As The 10b-5 Daily has discussed in numerous posts over the past few months, the recent trend in securities fraud cases is for employees who lost retirement savings as a result of their investment in company stock to file an ERISA class action against the company that parallels the pending securities class action on behalf of all investors. In the ERISA class action, the employees allege the company and its officers violated their fiduciary duties under ERISA by making false statements that induced employees to invest in the stock at artificially inflated prices. One of the problems with these cases, commentators have noted, is that they allow plaintiffs to make an end run around the procedural safeguards of the PSLRA. Because they are brought under ERISA, rather than the federal securities laws, plaintiffs can obtain early discovery and seek to force a quick settlement.
The AOL Time Warner litigation may provide some comfort for defendants on this issue, especially if they are able to obtain consolidation of the pre-trial proceedings in the cases. The Judicial Panel on Multidistrict Litigation consolidated the AOL Time Warner ERISA and securities class actions last December, "in order to eliminate duplicative discovery, prevent inconsistent pretrial rulings (especially with respect to questions of class certification), and conserve the resources of the parties, their counsel and the judiciary." In re AOL Time Warner, Inc. Sec. Litig., 235 F. Supp. 2d 1380 (J.P.M.L. 2002). The consolidated action is being heard before Judge Kram in the S.D.N.Y.
The court has recently ruled on whether a discovery stay should be applied to the consolidated action, despite the fact that the PSLRA mandatory discovery stay does not apply to ERISA cases. In re AOL Time Warner, Inc. Sec. and "ERISA" Litig., 2003 WL 22227945 (Sept. 26, 2003 S.D.N.Y.). Judge Kram found that "the ERISA plaintiffs are seeking very broad discovery, a significant portion of which concerns issues common to the Securities Action." Not only was the burden on defendants high, but "if the Securities Action does survive the Motion to Dismiss, the entire discovery process will likely have to be repeated." The court rejected the ERISA plaintiffs' argument that they would suffer prejudice as a result of the stay, noting that there were no time-sensitive claims at issue, and found that the creation of a protective wall between the ERISA plaintiffs and the securities plaintiffs would be untenable. As a result, the court concluded that "a stay of all non-ERISA-specific discovery is efficient, non-prejudicial, and best comports with the purposes of the PSLRA."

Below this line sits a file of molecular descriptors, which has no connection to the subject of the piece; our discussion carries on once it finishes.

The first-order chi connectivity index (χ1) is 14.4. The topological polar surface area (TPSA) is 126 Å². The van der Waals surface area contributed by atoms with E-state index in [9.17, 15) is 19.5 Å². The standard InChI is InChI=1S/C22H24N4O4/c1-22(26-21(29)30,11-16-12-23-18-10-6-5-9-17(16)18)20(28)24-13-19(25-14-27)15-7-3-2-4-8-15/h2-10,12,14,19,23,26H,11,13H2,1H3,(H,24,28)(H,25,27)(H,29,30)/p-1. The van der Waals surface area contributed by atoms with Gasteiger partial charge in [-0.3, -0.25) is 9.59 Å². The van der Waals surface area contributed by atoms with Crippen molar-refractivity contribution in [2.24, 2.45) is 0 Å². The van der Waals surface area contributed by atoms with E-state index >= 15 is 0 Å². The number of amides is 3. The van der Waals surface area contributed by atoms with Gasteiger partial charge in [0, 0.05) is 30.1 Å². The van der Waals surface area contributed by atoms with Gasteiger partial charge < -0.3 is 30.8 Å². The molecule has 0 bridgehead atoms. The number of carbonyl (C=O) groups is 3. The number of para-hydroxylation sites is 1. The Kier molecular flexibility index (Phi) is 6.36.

Holding: Motion for limited stay of discovery granted.
Quote of note: "If plaintiffs in a securities case could, by tacking ERISA claims onto underlying Securities actions, obtain discovery to which they would otherwise not be entitled under the PSLRA, then the PSLRA's mandatory stay provision would, as a practical matter, never apply. Congress could not possibly have intended for the PSLRA to be so easily marginalized."
The Associated Press reports that Judge Melinda Harmon of the S.D. of Tex. has denied the motions to dismiss by Enron and Kenneth Lay in the ERISA class action brought by participants in the company's retirement plan. In its 329-page order, however, the court did dismiss some of the other defendants (banks and Merrill Lynch).